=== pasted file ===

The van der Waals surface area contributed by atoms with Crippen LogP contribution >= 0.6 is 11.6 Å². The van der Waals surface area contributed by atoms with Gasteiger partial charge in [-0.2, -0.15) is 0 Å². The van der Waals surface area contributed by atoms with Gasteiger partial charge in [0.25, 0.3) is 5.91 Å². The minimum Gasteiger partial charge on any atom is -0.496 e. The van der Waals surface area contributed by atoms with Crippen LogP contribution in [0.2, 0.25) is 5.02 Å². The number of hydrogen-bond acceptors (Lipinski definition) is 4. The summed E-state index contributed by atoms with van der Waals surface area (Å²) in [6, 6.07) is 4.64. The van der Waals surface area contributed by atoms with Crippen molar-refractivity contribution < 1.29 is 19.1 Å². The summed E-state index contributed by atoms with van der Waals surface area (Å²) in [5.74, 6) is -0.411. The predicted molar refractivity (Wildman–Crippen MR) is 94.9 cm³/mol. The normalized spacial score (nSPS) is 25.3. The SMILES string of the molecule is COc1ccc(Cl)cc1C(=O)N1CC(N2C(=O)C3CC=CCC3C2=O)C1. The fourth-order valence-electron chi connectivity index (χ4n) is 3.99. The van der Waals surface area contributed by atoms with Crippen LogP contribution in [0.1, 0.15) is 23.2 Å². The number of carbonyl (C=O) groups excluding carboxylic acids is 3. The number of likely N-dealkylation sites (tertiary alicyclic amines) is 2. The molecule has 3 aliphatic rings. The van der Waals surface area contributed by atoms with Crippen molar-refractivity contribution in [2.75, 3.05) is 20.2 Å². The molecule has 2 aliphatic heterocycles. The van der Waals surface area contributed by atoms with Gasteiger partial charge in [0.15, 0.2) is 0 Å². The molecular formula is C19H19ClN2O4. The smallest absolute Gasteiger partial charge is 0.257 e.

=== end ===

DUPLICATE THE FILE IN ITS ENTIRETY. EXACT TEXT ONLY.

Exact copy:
The van der Waals surface area contributed by atoms with Crippen LogP contribution >= 0.6 is 11.6 Å². The van der Waals surface area contributed by atoms with Gasteiger partial charge in [-0.2, -0.15) is 0 Å². The van der Waals surface area contributed by atoms with Gasteiger partial charge in [0.25, 0.3) is 5.91 Å². The minimum Gasteiger partial charge on any atom is -0.496 e. The van der Waals surface area contributed by atoms with Crippen LogP contribution in [0.2, 0.25) is 5.02 Å². The number of hydrogen-bond acceptors (Lipinski definition) is 4. The summed E-state index contributed by atoms with van der Waals surface area (Å²) in [6, 6.07) is 4.64. The van der Waals surface area contributed by atoms with Crippen molar-refractivity contribution < 1.29 is 19.1 Å². The summed E-state index contributed by atoms with van der Waals surface area (Å²) in [5.74, 6) is -0.411. The predicted molar refractivity (Wildman–Crippen MR) is 94.9 cm³/mol. The normalized spacial score (nSPS) is 25.3. The SMILES string of the molecule is COc1ccc(Cl)cc1C(=O)N1CC(N2C(=O)C3CC=CCC3C2=O)C1. The fourth-order valence-electron chi connectivity index (χ4n) is 3.99. The van der Waals surface area contributed by atoms with Crippen LogP contribution in [0.1, 0.15) is 23.2 Å². The number of carbonyl (C=O) groups excluding carboxylic acids is 3. The number of likely N-dealkylation sites (tertiary alicyclic amines) is 2. The molecule has 3 aliphatic rings. The van der Waals surface area contributed by atoms with Crippen molar-refractivity contribution in [2.75, 3.05) is 20.2 Å². The molecule has 2 aliphatic heterocycles. The van der Waals surface area contributed by atoms with Gasteiger partial charge in [0.15, 0.2) is 0 Å². The molecular formula is C19H19ClN2O4. The smallest absolute Gasteiger partial charge is 0.257 e.